Palin, GOP Exploit Child with Special Needs

Tuesday, September 9, 2008

The Right-Wing Nut blogosphere and the McCain campaign is lit up because Biden suggested that if they really cared about children with a “developmental disability, who were born with a birth defect” they’d support stem cell research.

Continuing the Christianist crusade against science, Sarah Palin does not.

And this after Sarah Palin dragged her four month-old up on stage at the Republican National Convention under the hot lights and amidst a deafening din. That child, special needs or not, should have been in bed. Period. But the opportunity to show Palin as a tough mother was too good to pass up. Would anything have been lost except a photo op if, say, Trig and Todd were back at the hotel?

Of course not. They probably would have gained something by explaining why he wasn’t there.

Beyond that, among the first words out of her mouth were a pander to the parents of special needs children. Like McCain milking his POW experience to such a degree that it makes my ex-Marine father cringe, Palin/McCain will exploit any shameless opportunity for an advantage.

These people mean not only to stand in the way of scientific progress, but they are actively working to put America at a competitive disadvantage in one of the most important fields of the 21st century – biotechnology – all while exploiting a little boy with Down’s Syndrome for political advantage.

The new low in politics is Sarah Palin and the Palin/McCain ticket.


Joe Conason on Bristol and Levi

Thursday, September 4, 2008

Conason makes a good point about the two teenage expectant parents. It’s one thing to be supportive and loving, it’s quite another to bring them up on stage together in celebration of their impending shotgun nuptials.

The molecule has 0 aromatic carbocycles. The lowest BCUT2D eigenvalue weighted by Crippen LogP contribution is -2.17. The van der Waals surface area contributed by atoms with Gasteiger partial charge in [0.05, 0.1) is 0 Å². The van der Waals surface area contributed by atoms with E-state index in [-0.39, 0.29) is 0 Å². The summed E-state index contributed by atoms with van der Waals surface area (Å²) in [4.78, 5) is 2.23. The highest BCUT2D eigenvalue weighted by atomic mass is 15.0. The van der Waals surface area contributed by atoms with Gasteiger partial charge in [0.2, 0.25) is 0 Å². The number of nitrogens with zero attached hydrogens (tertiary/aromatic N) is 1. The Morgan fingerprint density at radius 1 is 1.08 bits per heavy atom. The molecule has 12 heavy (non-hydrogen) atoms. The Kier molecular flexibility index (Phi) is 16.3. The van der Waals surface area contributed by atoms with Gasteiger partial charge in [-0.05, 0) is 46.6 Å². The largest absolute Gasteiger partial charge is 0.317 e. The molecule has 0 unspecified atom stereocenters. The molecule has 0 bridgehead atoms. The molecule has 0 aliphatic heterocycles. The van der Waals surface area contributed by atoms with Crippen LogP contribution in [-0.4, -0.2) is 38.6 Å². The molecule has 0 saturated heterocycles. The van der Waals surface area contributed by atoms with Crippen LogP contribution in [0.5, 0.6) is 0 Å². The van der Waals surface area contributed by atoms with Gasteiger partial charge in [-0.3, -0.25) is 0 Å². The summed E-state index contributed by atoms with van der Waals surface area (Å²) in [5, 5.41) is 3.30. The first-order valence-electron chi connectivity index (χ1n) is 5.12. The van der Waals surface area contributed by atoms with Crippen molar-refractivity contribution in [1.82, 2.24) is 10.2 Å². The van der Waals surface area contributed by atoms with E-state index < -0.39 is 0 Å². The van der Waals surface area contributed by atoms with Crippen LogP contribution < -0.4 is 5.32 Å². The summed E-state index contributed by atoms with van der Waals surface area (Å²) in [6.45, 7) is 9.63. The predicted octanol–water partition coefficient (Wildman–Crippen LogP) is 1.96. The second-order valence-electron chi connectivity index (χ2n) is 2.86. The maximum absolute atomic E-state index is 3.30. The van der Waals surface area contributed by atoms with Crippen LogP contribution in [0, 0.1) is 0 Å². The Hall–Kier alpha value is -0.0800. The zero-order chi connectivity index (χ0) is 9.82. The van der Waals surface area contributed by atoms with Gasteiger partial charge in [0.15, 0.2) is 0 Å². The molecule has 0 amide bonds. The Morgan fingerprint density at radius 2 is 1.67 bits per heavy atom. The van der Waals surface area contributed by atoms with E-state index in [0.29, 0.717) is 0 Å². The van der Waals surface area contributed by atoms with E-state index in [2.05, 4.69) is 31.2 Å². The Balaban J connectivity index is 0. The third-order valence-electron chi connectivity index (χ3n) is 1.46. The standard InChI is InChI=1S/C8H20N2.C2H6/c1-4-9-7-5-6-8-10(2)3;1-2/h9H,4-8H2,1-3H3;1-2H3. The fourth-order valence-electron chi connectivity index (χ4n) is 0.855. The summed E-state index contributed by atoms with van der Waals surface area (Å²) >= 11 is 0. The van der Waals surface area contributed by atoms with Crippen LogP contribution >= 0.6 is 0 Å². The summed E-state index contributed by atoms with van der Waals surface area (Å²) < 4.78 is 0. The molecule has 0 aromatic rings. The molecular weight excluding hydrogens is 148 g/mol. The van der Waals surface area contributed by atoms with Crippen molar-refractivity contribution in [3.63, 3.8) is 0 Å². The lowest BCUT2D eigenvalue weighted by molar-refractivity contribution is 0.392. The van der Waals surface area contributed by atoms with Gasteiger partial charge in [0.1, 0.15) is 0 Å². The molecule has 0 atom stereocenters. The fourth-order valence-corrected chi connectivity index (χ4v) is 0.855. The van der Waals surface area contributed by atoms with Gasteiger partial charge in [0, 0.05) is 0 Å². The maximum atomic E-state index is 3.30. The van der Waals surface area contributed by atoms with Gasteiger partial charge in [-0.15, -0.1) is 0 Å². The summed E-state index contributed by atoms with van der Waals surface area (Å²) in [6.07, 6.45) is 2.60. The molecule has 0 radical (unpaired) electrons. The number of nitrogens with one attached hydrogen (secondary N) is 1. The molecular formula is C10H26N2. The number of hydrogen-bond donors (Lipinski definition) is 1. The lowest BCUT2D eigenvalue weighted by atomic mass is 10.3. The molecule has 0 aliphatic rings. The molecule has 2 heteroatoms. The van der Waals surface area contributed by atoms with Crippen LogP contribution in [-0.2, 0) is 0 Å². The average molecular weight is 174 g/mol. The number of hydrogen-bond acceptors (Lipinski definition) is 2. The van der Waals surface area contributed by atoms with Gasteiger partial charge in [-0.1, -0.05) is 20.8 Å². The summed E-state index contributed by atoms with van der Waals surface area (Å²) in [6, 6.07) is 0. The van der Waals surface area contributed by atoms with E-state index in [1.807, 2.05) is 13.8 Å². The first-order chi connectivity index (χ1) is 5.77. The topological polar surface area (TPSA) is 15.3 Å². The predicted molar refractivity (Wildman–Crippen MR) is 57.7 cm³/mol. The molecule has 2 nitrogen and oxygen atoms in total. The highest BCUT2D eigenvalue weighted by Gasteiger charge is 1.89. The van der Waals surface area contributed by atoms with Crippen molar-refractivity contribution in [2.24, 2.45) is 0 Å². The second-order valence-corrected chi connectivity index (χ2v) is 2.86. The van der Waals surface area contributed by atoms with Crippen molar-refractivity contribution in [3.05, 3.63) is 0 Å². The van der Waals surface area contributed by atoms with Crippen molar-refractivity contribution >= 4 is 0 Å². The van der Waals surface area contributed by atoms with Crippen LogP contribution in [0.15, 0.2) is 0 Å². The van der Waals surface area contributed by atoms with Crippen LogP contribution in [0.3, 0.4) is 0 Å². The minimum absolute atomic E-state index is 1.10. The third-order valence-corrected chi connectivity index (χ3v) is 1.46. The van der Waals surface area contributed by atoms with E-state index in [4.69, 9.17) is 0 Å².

What is the message conveyed to teenagers here? From the piece:

With all due respect to this young woman, her future husband and the rest of the family — and best wishes to all of them for a successful birth — let us first stop pretending that this is good news. There are excellent reasons why we discourage teenage pregnancy and motherhood, and none of them have disappeared simply because the Republicans are about to put Sarah Palin on their ticket.

Adolescents are rarely prepared to take on the challenges of raising a child. Often they drop out of school as a result, and usually become dependent on their own parents for support (which may be complicated for a family whose mom is running for vice president). Pregnancies in adolescence are high-risk, and the babies born to teenage mothers tend to have more illnesses during their first year of life. Teenage marriages — whether or not they occur because of an unplanned pregnancy — have a tendency to work out poorly, too. (“I don’t want to have kids,” noted Bristol Palin’s prospective husband Levi Johnston, 18, on his MySpace page, according to the New York Post, and at his age, why would he?)

Is this the party of family values?

It isn’t hard to imagine a teenage girl fantasizing a scenario just like Bristol Palin’s: the loving boyfriend who will marry them and hold their hand in front of everyone. The problem is that only one girl’s mom is running for Vice President. The rest of them are living just like us. In the real world.